Cora's doctor found a tiny growth in her right breast when she was 55 years old. To determine whether it was cancer, he inserted a small tube inside her nipple to extract cells for study under a microscope.
The results were inadequate, so he asked her to come in for another visit. This time, she was given anesthesia so he could surgically remove the suspicious tissue for examination.
By Melissa Kirsch6 ways to outsmart your paralysis and actually get something done
I procrastinate horribly — not about everything, just about phone calls.
Sometimes I put off making dinner reservations until all I can get is a 10 p.m.
slot at my third-favorite restaurant. I regularly run out of prescriptions
because I can't manage to phone the pharmacy for refills. I dial my mother so
rarely that, when I do, she thinks someone died. For no reason I can
understand, the prospect of making even...
Much to Cora's relief, the lump turned out to be benign, but recalling the whole process is enough to make the now 61-year-old tax auditor cringe.
"The nipple thing was very painful," she says, associating the unpleasant experience with other cancer-screening procedures she considers torturous, such as the mammogram, which involves placing one breast at a time on a cold device then flattened for filming.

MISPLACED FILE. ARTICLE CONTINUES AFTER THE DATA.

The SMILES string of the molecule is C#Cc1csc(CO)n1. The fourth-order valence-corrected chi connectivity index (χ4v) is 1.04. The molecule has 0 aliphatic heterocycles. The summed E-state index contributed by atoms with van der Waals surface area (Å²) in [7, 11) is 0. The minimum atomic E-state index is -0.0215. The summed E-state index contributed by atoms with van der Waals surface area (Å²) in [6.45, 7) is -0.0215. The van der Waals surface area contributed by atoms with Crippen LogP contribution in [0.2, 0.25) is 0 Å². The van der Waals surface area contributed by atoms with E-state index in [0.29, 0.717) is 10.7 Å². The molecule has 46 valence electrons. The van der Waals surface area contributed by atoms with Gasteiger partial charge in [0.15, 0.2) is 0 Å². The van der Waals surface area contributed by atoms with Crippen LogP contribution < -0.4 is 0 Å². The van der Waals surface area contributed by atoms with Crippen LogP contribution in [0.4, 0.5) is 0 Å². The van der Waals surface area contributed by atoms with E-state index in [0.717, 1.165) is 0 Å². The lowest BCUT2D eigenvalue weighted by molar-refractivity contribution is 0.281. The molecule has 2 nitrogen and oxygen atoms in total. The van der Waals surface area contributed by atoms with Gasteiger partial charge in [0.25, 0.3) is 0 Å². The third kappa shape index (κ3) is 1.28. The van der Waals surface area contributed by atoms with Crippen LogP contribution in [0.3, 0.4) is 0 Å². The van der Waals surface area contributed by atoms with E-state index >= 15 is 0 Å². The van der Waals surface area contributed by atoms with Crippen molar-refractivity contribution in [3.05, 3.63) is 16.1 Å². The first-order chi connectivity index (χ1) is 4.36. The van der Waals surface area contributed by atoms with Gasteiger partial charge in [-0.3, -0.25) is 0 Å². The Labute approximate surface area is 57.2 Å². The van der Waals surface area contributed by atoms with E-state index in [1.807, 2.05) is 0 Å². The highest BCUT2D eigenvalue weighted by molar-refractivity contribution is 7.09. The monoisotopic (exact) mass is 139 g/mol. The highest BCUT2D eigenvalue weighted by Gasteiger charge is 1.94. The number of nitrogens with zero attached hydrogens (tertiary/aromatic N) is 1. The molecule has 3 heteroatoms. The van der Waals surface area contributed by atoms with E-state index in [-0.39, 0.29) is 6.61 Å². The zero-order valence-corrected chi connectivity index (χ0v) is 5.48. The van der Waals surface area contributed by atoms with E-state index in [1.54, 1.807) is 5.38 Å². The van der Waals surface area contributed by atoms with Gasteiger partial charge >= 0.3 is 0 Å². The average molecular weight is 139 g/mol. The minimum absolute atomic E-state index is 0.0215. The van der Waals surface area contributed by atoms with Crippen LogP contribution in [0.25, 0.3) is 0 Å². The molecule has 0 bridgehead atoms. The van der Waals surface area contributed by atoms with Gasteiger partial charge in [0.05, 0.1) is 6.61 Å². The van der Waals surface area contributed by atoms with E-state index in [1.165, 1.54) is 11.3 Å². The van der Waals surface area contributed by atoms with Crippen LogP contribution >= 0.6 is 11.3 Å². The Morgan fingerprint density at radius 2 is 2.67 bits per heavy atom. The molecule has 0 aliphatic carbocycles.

Still, to this day, Cora, much like many of her peers, diligently subjects herself to such tests. Why?
Many shake it off as a small sacrifice for peace of mind. After all, women have a one in eight lifetime risk of developing breast cancer. The disease is the second leading cause of cancer death in females after lung cancer.
Yet medical visionaries are hoping women won't have to be martyrs for long. While mammography is still widely regarded as the gold standard for detecting malignancies, an array of new or improved technologies is now on the horizon -- using magnets, electricity, sound waves, and cellular biology as screening tools.
Some methods promise to make breast cancer screening more comfortable for women. A number pledge greater accuracy and fewer false positives. Still others are whispered to be borne out of entrepreneurial motivations. Doctors dream of someday being able to take a simple blood test to learn if a woman has breast cancer, or will develop it in the future. Some even hope tests will let them tell a woman when she will likely develop breast cancer, and what can be done about it.
But word on the scientific street is that such diagnostic wizardry will not be available anytime soon. What can you do in the near future? Here are newly improved or experimental screening techniques that may help you screen for breast cancer soon.